DISCLAIMER: The Professor's wonderful characters don't belong to me; I just get to think about them day and night.

Author notes: Appendix B of The Return of the King states, "…the tradition is handed down from Elanor that Samwise passed the Towers, and went to the Grey Havens, and passed over Sea, last of the Ring-bearers." Although it's assumed that Sam sailed from Middle-earth the same way Frodo did, the Professor doesn't exactly say that, does he?

My view of why and how Bilbo is still alive and well in the West can be found in "Sing Me Home" (chapter 5) and "The Path to Healing" (chapters 1 and 7). A description of the hobbits' home on Tol Eressëa is in "The Path to Healing" (chapter 1). There are lines in Chapter One of this story from The Hobbit and The Silmarillion.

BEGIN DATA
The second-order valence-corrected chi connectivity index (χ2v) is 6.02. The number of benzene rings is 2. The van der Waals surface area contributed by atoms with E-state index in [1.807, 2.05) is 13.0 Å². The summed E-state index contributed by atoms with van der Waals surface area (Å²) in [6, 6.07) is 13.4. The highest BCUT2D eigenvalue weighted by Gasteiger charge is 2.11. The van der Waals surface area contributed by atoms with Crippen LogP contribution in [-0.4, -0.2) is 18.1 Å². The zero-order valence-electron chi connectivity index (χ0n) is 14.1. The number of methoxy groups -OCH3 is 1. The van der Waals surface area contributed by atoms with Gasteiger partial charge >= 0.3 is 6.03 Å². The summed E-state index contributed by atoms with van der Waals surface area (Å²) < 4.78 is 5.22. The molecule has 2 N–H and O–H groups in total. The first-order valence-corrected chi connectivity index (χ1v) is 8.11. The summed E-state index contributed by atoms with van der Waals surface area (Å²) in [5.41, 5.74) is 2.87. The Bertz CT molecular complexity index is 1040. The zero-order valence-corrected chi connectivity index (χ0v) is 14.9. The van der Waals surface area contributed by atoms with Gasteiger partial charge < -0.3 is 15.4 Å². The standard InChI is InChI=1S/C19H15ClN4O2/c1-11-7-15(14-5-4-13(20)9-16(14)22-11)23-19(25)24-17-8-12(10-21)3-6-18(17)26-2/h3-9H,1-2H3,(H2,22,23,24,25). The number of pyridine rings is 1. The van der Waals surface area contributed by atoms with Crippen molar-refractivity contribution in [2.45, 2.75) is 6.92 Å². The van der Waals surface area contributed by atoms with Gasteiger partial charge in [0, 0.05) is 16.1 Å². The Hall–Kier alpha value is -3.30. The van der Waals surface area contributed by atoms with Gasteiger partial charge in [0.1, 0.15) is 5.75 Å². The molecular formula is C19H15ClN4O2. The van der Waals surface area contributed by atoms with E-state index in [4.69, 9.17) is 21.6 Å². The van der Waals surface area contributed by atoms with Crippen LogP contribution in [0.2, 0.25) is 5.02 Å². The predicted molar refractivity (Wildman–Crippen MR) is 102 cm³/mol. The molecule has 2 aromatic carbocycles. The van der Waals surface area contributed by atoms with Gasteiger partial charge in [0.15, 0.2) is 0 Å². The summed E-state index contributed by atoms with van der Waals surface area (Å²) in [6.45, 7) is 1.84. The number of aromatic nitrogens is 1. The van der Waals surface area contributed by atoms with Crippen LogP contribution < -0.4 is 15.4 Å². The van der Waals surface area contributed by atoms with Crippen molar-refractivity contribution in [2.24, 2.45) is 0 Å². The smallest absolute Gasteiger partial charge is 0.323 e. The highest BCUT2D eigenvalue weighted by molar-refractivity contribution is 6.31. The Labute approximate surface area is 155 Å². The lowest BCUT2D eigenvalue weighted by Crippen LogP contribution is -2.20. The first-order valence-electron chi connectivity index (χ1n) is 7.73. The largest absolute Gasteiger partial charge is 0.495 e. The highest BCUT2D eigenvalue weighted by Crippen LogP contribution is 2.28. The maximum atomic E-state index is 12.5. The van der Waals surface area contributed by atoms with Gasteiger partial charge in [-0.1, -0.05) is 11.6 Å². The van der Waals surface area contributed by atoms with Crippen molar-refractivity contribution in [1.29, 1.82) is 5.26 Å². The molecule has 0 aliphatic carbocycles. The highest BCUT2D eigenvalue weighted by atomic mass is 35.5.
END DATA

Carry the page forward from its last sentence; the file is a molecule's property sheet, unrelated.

Chapter 1: One Fine Day On Tol Eressëa

Sam had long ago made up his mind that, though boats were maybe not as dangerous as he had been brought up to believe, they were far more uncomfortable than even he had imagined. 'The Great River', The Fellowship of the Ring


Frodo awoke to a room awash in light, the warm sun streaming through his window. He heard Bilbo whistling, as he did when especially pleased about something. Bilbo's so happy here, Frodo thought contentedly, and he's still eager to greet each new day, which is all that matters. Sam used to whistle like that. I wonder how much time has passed in Middle-earth? I wonder what he'll decide to do, when his time comes?